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In Vitro Human Implantation Model Reveals a Role for Endometrial Extracellular Vesicles in Embryo Implantation: Reprogramming the Cellular and Secreted Proteome Landscapes for Bidirectional Fetal‐Maternal Communication

journal contribution
posted on 15.03.2021, 05:34 by Jemma Evans, Alin Rai, Hong PT Nguyen, Qi Hui Poh, Kirstin Elglass, Richard Simpson, Lois A Salamonsen, David Greening
© 2019 WILEY-VCH Verlag GmbH & Co. KGaA, Weinheim Embryo implantation into maternal endometrium is critical for initiation and establishment of pregnancy, requiring developmental synchrony between endometrium and blastocyst. However, factors regulating human endometrial–embryo cross talk and facilitate implantation remain largely unknown. Extracellular vesicles (EVs) are emerging as important mediators of this process. Here, a trophectoderm spheroid-based in vitro model mimicking the pre-implantation human embryo is used to recapitulate important functional aspects of blastocyst implantation. Functionally, human endometrial EVs, derived from hormonally treated cells synchronous with implantation, are readily internalized by trophectoderm cells, regulating adhesive and invasive capacity of human trophectoderm spheroids. To gain molecular insights into mechanisms underpinning endometrial EV-mediated enhancement of implantation, quantitative proteomics reveal critical alterations in trophectoderm cellular adhesion networks (cell adhesion molecule binding, cell–cell adhesion mediator activity, and cell adherens junctions) and metabolic and gene expression networks, and the soluble secretome from human trophectodermal spheroids. Importantly, transfer of endometrial EV cargo proteins to trophectoderm to mediate changes in trophectoderm function is demonstrated. This is highlighted by correlation among endometrial EVs, the trophectodermal proteome following EV uptake, and EV-mediated trophectodermal cellular proteome, important for implantation. This work provides an understanding into molecular mechanisms of endometrial EV-mediated regulation of human trophectoderm functions—fundamental in understanding human endometrium–embryo signaling during implantation.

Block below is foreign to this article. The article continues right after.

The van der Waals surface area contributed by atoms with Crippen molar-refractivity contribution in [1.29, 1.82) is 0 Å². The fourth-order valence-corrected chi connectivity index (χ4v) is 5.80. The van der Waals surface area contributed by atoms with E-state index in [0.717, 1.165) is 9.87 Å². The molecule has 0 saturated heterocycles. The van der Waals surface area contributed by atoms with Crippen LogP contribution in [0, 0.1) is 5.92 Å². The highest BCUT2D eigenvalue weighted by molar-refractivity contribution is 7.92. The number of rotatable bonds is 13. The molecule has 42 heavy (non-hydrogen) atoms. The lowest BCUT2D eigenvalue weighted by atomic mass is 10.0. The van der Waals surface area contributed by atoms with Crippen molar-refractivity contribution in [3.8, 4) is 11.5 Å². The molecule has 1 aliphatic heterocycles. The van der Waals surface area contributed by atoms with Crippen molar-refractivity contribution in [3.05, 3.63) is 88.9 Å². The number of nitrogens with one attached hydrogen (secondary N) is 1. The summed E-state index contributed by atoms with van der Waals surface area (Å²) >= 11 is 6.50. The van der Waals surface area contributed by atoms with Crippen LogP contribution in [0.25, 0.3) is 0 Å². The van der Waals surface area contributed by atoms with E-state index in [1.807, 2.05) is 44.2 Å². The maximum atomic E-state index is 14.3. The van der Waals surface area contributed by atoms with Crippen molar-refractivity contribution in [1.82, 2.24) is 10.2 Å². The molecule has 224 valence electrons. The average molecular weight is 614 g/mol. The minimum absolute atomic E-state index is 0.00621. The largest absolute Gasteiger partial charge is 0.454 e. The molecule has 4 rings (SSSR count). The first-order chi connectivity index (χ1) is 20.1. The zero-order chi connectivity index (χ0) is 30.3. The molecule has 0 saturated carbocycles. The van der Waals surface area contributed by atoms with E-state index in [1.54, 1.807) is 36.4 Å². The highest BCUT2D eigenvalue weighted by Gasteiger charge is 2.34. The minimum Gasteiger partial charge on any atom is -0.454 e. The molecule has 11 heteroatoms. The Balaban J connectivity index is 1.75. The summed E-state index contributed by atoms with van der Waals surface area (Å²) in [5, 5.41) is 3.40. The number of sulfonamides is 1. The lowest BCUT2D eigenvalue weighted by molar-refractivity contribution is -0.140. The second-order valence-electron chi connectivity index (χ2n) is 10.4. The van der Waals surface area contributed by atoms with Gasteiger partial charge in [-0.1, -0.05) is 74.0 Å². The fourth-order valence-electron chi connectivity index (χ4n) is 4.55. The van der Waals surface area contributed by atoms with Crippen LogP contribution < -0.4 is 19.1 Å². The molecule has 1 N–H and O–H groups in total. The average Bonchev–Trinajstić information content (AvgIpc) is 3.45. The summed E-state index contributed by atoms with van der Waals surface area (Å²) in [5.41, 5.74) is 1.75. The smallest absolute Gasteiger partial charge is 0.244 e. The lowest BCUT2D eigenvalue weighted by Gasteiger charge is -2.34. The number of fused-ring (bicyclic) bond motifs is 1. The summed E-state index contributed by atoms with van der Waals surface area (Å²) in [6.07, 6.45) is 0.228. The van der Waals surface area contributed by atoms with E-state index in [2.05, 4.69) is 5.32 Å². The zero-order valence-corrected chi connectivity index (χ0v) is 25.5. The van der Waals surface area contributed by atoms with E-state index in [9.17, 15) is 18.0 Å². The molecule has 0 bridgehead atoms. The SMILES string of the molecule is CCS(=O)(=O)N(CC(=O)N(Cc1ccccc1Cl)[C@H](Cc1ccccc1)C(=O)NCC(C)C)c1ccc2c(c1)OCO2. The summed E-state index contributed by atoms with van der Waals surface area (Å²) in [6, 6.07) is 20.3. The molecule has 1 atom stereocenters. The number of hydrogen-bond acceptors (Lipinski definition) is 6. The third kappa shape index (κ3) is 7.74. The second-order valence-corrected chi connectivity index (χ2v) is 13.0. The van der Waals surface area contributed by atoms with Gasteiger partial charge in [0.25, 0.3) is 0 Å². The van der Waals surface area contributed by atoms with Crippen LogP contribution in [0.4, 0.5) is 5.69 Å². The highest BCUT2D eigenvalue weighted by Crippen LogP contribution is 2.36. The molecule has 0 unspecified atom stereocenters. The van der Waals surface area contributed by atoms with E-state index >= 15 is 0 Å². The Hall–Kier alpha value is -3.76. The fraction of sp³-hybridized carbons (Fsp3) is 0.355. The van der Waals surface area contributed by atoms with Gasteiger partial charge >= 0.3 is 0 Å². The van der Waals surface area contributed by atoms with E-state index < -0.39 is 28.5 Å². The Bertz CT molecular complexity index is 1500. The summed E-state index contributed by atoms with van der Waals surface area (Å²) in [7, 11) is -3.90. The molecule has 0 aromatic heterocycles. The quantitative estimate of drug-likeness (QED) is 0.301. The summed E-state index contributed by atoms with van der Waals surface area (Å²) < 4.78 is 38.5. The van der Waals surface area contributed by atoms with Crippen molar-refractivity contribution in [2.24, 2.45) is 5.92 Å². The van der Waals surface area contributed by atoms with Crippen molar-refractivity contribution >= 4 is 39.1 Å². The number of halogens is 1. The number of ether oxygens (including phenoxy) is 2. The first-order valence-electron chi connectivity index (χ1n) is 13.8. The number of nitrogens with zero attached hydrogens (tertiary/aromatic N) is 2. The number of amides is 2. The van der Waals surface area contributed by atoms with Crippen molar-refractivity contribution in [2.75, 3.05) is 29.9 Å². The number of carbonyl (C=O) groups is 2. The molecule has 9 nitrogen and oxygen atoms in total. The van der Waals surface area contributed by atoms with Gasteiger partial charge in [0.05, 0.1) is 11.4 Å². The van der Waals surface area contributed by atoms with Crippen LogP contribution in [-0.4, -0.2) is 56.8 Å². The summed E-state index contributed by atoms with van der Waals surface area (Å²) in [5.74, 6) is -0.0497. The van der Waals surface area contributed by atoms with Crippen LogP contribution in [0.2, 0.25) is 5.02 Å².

J.E., H.N., L.A., and D.G conceived and designed the experiments. J.E., H.N., and D.G. carried out the majority of experiments. J.E. performed the TSC spheroid generation and functional experiments. K.A. performed the confocal microscopy studies. A.R. performed informatics and data interrogation. All authors analyzed the data. J.E., A.R., L.A., and D.G. wrote, reviewed, and edited the manuscript. All authors approved the final manuscript. This work was supported by NHMRC Project grants #1057741 and #1139489, and by the Victorian Government's Operational Infrastructure funding to the Hudson Institute. D.W.G. was supported by La Trobe Institute for Molecular Science Fellowship and La Trobe University Leadership RFA grant. J.E. was supported by a Fielding Fellowship from the Hudson Institute of Medical Research. TSC cells were generously provided by Professor Susan Fisher, University of California, San Francisco, CA, USA.


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